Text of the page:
The corona crisis has had a major impact on the demand for commodities. While the grains market has also suffered, the total decline in demand has proven relatively limited. Demand for wheat in particular remained fairly stable due to a significant increase in home consumption and stock building. However, all grain markets saw demand weaken due to Covid-19. For the time being, global supply is sufficient and continues to be high because a swift recovery to pre-covid-19 demand levels cannot be expected anytime soon.
- Wheat: stocks at a historically high level
- Corn: lower ethanol production leads to less demand for corn
- Soybeans: competitiveness of US soybeans is increasing
Demand decrease on Covid-19 but decline relatively limited
The corona crisis has had a major impact on commodity prices this year. The CRB index – a representative indicator for commodity prices – fell by more than 40% from 20 January to 20 April. From 20 April onward, the recovery in the index slowly started to gain traction. Grain prices have also been under pressure, but the decline has not been as sharp as the loss in the CRB index. Negative sentiment about commodity markets dictated prices.
Still, the demand for some grains (especially wheat) remained relatively stable or even increased due to strategic stockpiling of countries and end consumers. As a result, the price decline was relatively limited. On balance, however, there was a sharp drop in demand in the grains market, albeit far less compared to other commodity markets. The abrupt sharp fall in the oil price had a relatively large impact on the demand for corn and soybeans. These commodities, especially corn, are also used in the production of renewable fuels such as ethanol. The combination of higher grains output and lower demand has ensured a continuing high level of supply. Therefore, we do not expect a rapid recovery in demand.
Wheat: stocks at historically high level
The outlook for the harvest in major wheat producing countries such as Russia, Canada, Australia, China and India is good. The supply will therefore remain stable for the time being. According to the International Grains Council (IGC), global wheat supplies will increase by about 4% next season. This means there will be no shortages. The demand side is causing most unrest in the wheat market. Despite the fact that demand for wheat has been hit less hard than the demand for other grains, it is still below pre-Covid-19 levels. And the virus continues to stir market trends.
For now, the persistent uncertainty about the demand outlook will continue to have a significant impact on market sentiment . The price of wheat is thus strongly linked to the mood of investors, who remain wary. On the bright side, the weaker US dollar is good for the competitiveness of the US in the export market. And the dollar is expected to weaken further in the near future. Major importing countries in Asia and Africa (such as Egypt, Algeria, Indonesia and the Philippines, but certainly also China) will not ignore this potential advantage.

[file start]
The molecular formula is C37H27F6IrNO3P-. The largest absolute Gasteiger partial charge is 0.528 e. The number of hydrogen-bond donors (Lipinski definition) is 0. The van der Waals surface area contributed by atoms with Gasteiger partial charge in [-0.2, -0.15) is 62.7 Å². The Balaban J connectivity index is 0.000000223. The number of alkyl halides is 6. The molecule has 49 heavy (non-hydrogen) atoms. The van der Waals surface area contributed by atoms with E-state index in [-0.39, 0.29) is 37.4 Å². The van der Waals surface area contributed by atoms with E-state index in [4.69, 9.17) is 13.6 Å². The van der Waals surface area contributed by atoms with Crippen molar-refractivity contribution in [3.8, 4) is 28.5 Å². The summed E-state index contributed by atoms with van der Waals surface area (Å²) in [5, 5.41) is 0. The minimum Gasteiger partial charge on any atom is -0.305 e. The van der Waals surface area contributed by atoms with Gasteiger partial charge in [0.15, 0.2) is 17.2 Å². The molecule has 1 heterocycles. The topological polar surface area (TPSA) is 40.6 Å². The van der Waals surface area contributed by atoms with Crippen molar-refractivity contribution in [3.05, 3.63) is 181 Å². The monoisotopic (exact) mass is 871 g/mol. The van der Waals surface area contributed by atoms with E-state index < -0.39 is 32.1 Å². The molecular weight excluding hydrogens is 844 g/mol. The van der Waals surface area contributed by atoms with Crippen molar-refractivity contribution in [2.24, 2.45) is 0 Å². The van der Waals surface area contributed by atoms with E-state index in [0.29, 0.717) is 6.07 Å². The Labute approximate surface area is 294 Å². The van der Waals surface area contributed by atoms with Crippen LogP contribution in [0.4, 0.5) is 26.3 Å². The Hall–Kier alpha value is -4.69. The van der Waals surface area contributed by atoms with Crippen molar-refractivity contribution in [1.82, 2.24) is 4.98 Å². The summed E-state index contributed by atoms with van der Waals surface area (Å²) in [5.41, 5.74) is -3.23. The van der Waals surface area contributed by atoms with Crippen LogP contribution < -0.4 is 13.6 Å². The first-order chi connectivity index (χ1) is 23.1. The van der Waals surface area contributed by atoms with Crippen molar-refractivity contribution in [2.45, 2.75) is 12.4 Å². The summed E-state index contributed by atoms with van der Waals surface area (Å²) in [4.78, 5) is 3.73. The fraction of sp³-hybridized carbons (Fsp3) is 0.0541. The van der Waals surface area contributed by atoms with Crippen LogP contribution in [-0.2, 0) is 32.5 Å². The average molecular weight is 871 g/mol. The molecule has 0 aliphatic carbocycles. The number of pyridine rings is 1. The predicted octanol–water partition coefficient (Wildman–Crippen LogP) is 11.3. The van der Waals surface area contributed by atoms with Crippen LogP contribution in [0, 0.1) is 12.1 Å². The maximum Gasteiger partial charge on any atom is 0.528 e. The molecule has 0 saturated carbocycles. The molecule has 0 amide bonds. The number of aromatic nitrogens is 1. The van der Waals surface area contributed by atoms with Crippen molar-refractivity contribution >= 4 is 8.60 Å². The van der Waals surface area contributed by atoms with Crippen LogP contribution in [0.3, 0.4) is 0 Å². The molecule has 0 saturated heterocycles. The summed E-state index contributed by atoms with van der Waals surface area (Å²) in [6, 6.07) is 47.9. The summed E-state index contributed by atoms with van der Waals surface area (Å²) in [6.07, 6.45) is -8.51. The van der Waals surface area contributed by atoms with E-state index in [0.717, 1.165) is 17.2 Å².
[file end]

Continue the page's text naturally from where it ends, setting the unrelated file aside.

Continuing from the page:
Corn: lower ethanol production causes a loss of demand for corn
The IGC expects a record corn harvest for the coming season. About 70% of the total corn supply is harvested in the US, China, Brazil and the EU. In these countries, production will increase by an average of 5% next season. The outlook for demand is still not optimal and is causing oversupply in global markets. Covid-19 has contributed to the overall drop in demand, but the sharply decreased (and still relatively low) oil price has also had a significant effect. A low oil price makes the production of ethanol from corn a lot less financially attractive. Demand for ethanol was also weak due to global lockdowns.
In the coming period, the corn market will remain under the influence of Covid-19 and the trend in the oil price. ABN AMRO expects the oil price to recover slowly until the end of 2021. This will keep ethanol production relatively low. Given the lower demand from the ethanol market and the currently good global availability of corn, the upside potential for the price of corn is severely limited.
Soybeans: competitiveness of US soybeans is increasing
The soybean market has three major players: the US, Brazil and China. The US and Brazil have a combined share of almost 85% of the soybean export market. And the highest volumes of soybeans go to China. This soybean triangle largely determines sentiment. The Chinese hunger for soybeans continues to be significant because the product is protein-rich and therefore ideally suited as animal feed, particularly for pigs. Over the coming years, the growth potential of China’s pig herd is high, assuming the country gets a firmer grip on new outbreaks of African Swine Fever.
Brazilian farmers want to benefit from the Chinese demand and are consequently expanding their acreage. Unfortunately, this is often at the expense of vulnerable nature reserves. Nonetheless, the expected substantial expansion in acreage will ensure record harvests in Brazil next season. This will keep the price of Brazilian soybeans relatively low. Meanwhile, due to the weaker dollar, US soybeans will become more competitive in the near future. Our expectation is that the dollar will weaken further towards the end of 2021. Output in the US is also set to increase further, which is keeping prices in check there as well. The third party that will ultimately benefit is of course China, which remains a strategic buyer and will not ignore any price advantage.